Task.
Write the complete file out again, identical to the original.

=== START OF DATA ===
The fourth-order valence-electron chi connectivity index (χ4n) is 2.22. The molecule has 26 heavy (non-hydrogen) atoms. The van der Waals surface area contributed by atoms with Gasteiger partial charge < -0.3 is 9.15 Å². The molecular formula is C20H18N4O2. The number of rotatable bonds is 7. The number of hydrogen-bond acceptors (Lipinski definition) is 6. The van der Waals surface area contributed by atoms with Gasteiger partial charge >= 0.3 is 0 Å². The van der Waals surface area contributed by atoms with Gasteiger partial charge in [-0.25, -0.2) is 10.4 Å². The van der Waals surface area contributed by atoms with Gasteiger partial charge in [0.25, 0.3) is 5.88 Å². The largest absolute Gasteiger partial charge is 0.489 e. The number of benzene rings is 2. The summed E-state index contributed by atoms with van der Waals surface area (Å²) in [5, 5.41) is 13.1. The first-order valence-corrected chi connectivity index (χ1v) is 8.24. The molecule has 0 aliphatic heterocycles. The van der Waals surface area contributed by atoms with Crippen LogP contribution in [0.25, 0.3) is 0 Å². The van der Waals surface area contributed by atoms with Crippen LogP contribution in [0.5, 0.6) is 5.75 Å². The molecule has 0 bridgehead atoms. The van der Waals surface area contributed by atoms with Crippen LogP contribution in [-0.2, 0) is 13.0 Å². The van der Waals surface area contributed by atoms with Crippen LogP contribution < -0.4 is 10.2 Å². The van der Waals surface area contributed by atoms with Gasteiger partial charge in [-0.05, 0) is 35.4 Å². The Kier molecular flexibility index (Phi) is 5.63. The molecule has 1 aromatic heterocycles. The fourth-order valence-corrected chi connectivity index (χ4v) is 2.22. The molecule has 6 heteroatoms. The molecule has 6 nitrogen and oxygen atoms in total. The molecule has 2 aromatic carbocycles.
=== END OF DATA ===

The fourth-order valence-electron chi connectivity index (χ4n) is 2.22. The molecule has 26 heavy (non-hydrogen) atoms. The van der Waals surface area contributed by atoms with Gasteiger partial charge < -0.3 is 9.15 Å². The molecular formula is C20H18N4O2. The number of rotatable bonds is 7. The number of hydrogen-bond acceptors (Lipinski definition) is 6. The van der Waals surface area contributed by atoms with Gasteiger partial charge >= 0.3 is 0 Å². The van der Waals surface area contributed by atoms with Gasteiger partial charge in [-0.25, -0.2) is 10.4 Å². The van der Waals surface area contributed by atoms with Gasteiger partial charge in [0.25, 0.3) is 5.88 Å². The largest absolute Gasteiger partial charge is 0.489 e. The number of benzene rings is 2. The summed E-state index contributed by atoms with van der Waals surface area (Å²) in [5, 5.41) is 13.1. The first-order valence-corrected chi connectivity index (χ1v) is 8.24. The molecule has 0 aliphatic heterocycles. The van der Waals surface area contributed by atoms with Crippen LogP contribution in [0.25, 0.3) is 0 Å². The van der Waals surface area contributed by atoms with Crippen LogP contribution in [0.5, 0.6) is 5.75 Å². The molecule has 0 bridgehead atoms. The van der Waals surface area contributed by atoms with Crippen LogP contribution in [-0.2, 0) is 13.0 Å². The van der Waals surface area contributed by atoms with Crippen LogP contribution < -0.4 is 10.2 Å². The van der Waals surface area contributed by atoms with Gasteiger partial charge in [-0.05, 0) is 35.4 Å². The Kier molecular flexibility index (Phi) is 5.63. The molecule has 1 aromatic heterocycles. The fourth-order valence-corrected chi connectivity index (χ4v) is 2.22. The molecule has 6 heteroatoms. The molecule has 6 nitrogen and oxygen atoms in total. The molecule has 2 aromatic carbocycles.